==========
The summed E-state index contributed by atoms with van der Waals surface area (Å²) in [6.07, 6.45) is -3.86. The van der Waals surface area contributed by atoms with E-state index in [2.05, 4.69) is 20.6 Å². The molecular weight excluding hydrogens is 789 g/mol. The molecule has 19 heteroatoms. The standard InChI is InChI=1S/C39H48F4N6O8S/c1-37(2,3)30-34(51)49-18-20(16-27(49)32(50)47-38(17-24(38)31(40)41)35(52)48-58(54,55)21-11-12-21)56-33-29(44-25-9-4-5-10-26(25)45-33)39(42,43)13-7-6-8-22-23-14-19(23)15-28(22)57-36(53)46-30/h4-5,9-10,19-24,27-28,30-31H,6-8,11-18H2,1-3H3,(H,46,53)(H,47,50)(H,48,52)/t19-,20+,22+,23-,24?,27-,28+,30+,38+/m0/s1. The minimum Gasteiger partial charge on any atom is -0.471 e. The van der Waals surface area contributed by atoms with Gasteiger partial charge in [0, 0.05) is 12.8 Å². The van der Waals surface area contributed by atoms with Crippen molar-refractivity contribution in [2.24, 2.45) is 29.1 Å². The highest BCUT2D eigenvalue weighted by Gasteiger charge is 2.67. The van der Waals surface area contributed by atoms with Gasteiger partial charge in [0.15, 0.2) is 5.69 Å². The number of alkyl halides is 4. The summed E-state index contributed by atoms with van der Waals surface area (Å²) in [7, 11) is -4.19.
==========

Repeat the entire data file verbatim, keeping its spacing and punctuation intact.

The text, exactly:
The summed E-state index contributed by atoms with van der Waals surface area (Å²) in [6.07, 6.45) is -3.86. The van der Waals surface area contributed by atoms with E-state index in [2.05, 4.69) is 20.6 Å². The molecular weight excluding hydrogens is 789 g/mol. The molecule has 19 heteroatoms. The standard InChI is InChI=1S/C39H48F4N6O8S/c1-37(2,3)30-34(51)49-18-20(16-27(49)32(50)47-38(17-24(38)31(40)41)35(52)48-58(54,55)21-11-12-21)56-33-29(44-25-9-4-5-10-26(25)45-33)39(42,43)13-7-6-8-22-23-14-19(23)15-28(22)57-36(53)46-30/h4-5,9-10,19-24,27-28,30-31H,6-8,11-18H2,1-3H3,(H,46,53)(H,47,50)(H,48,52)/t19-,20+,22+,23-,24?,27-,28+,30+,38+/m0/s1. The minimum Gasteiger partial charge on any atom is -0.471 e. The van der Waals surface area contributed by atoms with Gasteiger partial charge in [0, 0.05) is 12.8 Å². The van der Waals surface area contributed by atoms with Crippen molar-refractivity contribution in [2.24, 2.45) is 29.1 Å². The highest BCUT2D eigenvalue weighted by Gasteiger charge is 2.67. The van der Waals surface area contributed by atoms with Gasteiger partial charge in [0.15, 0.2) is 5.69 Å². The number of alkyl halides is 4. The summed E-state index contributed by atoms with van der Waals surface area (Å²) in [7, 11) is -4.19.